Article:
It’s easy to do.
You might have good intentions about saving money, you may even have specific goals in mind. But…
Even before you get your pay cheque, there is rent or the mortgage to pay, bills to pay, and the groceries to buy.
You need to put petrol in the car. The kids come home and tell you of a school excursion that needs to be paid… like, tomorrow mum! A friend calls and asks you out for a catch-up, and quite frankly, by the time Friday comes you could really use that drink. Or two. Heck, while we’re here, I may as well have another one. The kids will have to have pizza for dinner.
Saturday comes and you see a top on sale. You could do with a new work shirt. And the kids really need new shoes for Summer, they’ve already knocked the tops off their big toes, which are hanging over the end of their sandals.
Before you know it, there’s no money left, and you’re hanging out for your next pay. That savings goal? It will have to wait until next week.
And next week never comes.
Can you relate to this? I can. Sometimes it feels like it’s impossible to get ahead. And just when you do finally have a windfall (maybe a tax return) the hot water heater blows up or the car needs a new radiator (this literally happened to us) and you’re back to square one.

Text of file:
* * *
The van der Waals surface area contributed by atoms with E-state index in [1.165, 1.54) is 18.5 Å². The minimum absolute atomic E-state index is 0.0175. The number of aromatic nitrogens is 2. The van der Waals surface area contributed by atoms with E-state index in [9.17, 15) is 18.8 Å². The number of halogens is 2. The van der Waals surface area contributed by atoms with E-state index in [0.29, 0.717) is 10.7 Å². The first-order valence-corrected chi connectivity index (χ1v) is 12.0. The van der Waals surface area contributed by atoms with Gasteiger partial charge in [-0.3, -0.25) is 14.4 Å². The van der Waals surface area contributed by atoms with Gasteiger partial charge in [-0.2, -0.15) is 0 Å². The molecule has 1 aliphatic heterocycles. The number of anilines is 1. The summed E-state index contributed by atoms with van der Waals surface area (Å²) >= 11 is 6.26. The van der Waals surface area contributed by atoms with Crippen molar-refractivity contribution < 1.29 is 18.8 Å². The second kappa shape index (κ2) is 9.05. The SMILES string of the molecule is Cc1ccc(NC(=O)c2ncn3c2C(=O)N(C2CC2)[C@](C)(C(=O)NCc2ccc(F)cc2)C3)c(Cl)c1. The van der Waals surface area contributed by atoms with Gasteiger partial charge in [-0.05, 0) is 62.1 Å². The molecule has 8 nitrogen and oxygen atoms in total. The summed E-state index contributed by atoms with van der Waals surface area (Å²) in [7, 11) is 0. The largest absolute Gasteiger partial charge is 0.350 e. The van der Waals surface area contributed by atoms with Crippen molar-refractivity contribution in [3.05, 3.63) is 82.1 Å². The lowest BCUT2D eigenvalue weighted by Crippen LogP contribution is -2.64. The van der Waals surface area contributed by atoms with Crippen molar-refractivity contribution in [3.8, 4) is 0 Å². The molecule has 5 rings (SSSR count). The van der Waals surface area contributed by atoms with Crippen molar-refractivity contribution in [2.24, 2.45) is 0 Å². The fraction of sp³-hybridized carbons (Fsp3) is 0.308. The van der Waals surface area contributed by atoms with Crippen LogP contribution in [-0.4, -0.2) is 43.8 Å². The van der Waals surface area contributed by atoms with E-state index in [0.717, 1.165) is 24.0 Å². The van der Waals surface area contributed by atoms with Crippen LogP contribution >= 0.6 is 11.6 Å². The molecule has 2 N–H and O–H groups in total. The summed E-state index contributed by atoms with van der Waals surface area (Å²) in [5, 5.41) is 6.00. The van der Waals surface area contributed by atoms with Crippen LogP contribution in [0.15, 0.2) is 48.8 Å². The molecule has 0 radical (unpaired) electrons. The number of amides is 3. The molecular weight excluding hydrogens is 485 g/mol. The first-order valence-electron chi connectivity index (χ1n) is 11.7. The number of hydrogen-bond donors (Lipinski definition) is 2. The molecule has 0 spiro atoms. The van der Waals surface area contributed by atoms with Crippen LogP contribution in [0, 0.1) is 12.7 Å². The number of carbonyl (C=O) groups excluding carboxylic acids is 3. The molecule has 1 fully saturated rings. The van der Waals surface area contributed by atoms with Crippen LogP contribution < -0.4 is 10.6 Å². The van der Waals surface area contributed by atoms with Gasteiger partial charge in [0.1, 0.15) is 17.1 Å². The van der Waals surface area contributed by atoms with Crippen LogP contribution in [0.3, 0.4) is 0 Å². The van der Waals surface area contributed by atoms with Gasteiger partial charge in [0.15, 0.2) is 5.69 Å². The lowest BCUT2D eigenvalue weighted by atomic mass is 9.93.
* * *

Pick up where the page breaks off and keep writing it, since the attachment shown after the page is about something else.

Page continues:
The Golden Rule of Managing Your Money
You may have already heard the golden rule dozens of times.
You know it, it makes sense.
PAY YOURSELF FIRST.
Before you pay the bills or the rent or anything else, put some money aside for your savings. That’s right, your savings should take priority over landlord’s savings or the shareholder’s savings of your Telco.
Just like exercising first thing in the morning means you’re more likely to get fit (before the motivation runs dry and all the busyness of the day takes over), paying yourself before everyone else, means you’re more likely to build a healthy savings account.
But most of us don’t do it.
We’re too busy treading water. Those bills aren’t going to pay themselves and the landlord might not understand it when we tell him our savings come first.
But here’s the most AMAZING thing about paying yourself first.
You step off the treadmill.
You’re no longer living from pay to pay, trying to scramble to pay the bills and meet expenses.
You’re no longer relying on the vicious cycle of debt to get you by.
Why paying yourself first will result in golden sunsets, fields of daisies and strawberry daiquiris
Dreaming of a new home? A trip overseas? An easy retirement?
If you pay yourself last, you may or may not reach your saving goals. If you pay yourself first, you’re well and truly on track for success.
When you consistently deduct a regular savings amount from your pay, before you pay anything else, you won’t even notice it’s gone. Your spending will adjust accordingly, as long as you’re not making up the deficit with debt.
With a little help from our good old friend compounding interest, your savings will slowly start to add up to big savings. And seeing your success will motivate you to keep going, or even increase your savings amount and reach your goal sooner!